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Photographer: Daniel Acker/Bloomberg

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Bayer’s Roundup Trial Delay Gives Time for Settlement Talks

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Bayer’s Roundup Trial Delay Gives Time for Settlement Talks

  • Last scheduled case of the year is postponed in St. Louis
  • Move suggests negotiations on deal may be progressing: Analyst
Bayer Keeps Roundup Faith After Losing Second Trial on Cancer

Photographer: Daniel Acker/Bloomberg

The last scheduled trial of the year over Bayer AG’s Roundup herbicide has been postponed at the request of both parties, indicating that talks toward a settlement may be progressing.

The delay to the trial in St. Louis, following two other postponements in August, gives the German drug and chemical giant breathing room to pursue negotiations over more than 18,000 claims that the weedkiller causes cancer -- which Bayer denies.

The shares rose as much as 2.9% early Monday in Frankfurt, though they’ve fallen by more than a third since Bayer acquired U.S. seed and pesticide giant Monsanto for $63 billion last year.

The latest development is a positive sign about the talks, Tom Claps, a litigation analyst at Susquehanna Financial Group, wrote in a note.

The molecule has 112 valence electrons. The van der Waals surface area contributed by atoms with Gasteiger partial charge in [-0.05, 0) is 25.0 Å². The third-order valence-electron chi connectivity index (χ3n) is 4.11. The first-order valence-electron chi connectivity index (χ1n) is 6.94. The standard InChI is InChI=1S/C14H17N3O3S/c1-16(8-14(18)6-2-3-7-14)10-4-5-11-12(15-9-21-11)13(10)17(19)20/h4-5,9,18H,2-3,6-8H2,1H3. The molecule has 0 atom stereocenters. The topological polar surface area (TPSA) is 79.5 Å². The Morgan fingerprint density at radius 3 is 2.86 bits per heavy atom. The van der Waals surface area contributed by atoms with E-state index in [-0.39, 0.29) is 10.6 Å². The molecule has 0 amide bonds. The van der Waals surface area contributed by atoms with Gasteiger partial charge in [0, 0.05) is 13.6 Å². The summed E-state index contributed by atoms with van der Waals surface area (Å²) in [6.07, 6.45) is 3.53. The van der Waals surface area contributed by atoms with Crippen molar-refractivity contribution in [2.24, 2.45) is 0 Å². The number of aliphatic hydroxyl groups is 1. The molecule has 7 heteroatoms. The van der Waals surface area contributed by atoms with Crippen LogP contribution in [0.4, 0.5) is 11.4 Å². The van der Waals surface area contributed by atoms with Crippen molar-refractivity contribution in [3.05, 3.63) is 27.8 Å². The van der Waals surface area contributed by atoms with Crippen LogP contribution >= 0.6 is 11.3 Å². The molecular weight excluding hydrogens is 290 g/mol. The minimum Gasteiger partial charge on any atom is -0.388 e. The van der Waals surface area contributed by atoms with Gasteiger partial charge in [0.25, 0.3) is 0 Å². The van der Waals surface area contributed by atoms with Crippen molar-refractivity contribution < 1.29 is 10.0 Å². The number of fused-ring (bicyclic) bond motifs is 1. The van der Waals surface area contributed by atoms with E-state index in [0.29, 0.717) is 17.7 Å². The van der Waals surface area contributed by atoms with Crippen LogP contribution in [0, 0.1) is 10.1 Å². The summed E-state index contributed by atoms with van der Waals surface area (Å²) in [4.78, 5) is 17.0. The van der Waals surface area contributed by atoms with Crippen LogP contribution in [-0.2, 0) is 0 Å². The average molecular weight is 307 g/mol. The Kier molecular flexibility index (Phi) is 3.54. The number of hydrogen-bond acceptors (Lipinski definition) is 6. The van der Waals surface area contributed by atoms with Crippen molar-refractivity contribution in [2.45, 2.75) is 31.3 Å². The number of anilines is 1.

Settling all the Roundup cases could cost about $9 billion, Bloomberg Intelligence analyst Mustaq Rahaman said in a note, while other estimates have ranged from $2.5 billion to $20 billion. A deal might not end calls from activist investors for a split of the company’s pharma and crop science businesses, he said.

Bayer’s future is clouded by the surging volume of Roundup cases, which have cast doubt over its decision to buy Monsanto, the product’s original maker. The fallout has erased more than $30 billion in market value for Bayer.

Three Losses

“The parties will work with the court to determine a new date,” the company said in a statement about the St. Louis trial’s postponement.

Bayer has lost three cases over Roundup’s links to cancer in the U.S. The company has appealed the decisions, insisting that the weedkiller is safe. California listed the substance as a carcinogen under its Proposition 65 toxic warnings law two years ago.

Major investors -- such as U.S.-based billionaire Paul Singer’s Elliott Management Corp. -- have been urging Bayer to consider a settlement. The talks are being led by high-profile mediator Ken Feinberg.

(Updates with analyst comment in fifth paragraph)